Scopus uses three metrics:
- SJR (SCImago Journal Rank) - SJR assigns relative scores to all of the sources in a citation network. Its methodology is inspired by the Google PageRank algorithm, in that not all citations are equal. A source transfers its own 'prestige', or status, to another source through the act of citing it. A citation from a source with a relatively high SJR is worth more than a citation from a source with a lower SJR. (from Elsevier)
- SNIP (Source Normalized Impact per Paper) - SNIP measures a source’s contextual citation impact. It helps you make a direct comparison of sources in different subject fields. SNIP takes into account characteristics of the source's subject field, which is the set of documents citing that source. SNIP especially considers: the frequency at which authors cite other papers in their reference list, the speed at which citation impact matures, and the extent to which the database used in the assessment covers the field’s literature. (adapted from Elsevier)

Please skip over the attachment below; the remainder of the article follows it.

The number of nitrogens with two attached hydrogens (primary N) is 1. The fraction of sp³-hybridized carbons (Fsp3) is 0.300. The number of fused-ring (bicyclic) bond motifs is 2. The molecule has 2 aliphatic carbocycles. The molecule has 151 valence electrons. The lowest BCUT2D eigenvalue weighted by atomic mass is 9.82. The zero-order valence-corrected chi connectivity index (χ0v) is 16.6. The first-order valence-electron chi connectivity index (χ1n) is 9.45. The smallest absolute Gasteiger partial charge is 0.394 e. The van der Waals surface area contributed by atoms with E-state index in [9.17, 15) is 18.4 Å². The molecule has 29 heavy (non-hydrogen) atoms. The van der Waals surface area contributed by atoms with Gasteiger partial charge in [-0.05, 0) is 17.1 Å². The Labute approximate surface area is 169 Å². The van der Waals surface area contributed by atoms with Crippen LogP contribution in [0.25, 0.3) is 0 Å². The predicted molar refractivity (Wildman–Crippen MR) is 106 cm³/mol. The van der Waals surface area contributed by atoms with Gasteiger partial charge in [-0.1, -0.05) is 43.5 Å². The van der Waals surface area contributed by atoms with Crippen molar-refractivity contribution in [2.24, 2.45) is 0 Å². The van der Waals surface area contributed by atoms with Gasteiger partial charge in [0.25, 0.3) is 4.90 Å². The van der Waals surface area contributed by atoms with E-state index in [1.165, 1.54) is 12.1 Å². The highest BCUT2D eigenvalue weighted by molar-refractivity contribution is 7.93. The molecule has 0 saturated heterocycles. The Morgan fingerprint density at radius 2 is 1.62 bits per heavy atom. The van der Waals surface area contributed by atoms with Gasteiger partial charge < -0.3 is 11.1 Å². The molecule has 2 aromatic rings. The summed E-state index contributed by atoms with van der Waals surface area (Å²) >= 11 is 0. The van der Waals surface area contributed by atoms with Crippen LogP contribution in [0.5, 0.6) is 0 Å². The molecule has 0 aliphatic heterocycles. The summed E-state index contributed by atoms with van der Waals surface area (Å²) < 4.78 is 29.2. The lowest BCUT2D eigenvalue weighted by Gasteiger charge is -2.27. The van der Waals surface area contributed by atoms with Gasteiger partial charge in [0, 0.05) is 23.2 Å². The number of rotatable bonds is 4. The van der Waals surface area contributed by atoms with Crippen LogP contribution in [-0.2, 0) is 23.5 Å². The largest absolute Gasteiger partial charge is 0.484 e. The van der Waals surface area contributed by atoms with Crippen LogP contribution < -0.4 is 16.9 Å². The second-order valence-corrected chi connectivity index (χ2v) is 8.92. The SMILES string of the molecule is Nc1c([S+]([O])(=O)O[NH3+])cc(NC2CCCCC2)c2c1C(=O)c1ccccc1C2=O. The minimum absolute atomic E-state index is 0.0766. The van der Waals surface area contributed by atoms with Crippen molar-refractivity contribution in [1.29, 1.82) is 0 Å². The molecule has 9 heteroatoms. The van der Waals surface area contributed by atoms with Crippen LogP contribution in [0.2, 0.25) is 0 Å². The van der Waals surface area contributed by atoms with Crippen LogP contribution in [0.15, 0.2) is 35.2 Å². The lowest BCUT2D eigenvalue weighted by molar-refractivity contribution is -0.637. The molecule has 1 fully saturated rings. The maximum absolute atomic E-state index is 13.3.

- h-index - The document number and the number of times the document has been cited. The document number indicates where the document falls on the h-index. For example, a document number of 1 is given to the highest cited paper.
The SJR and SNIP of journals can be compared by using the Journal Analyzer tool. An author's h-index is listed on the author profile page.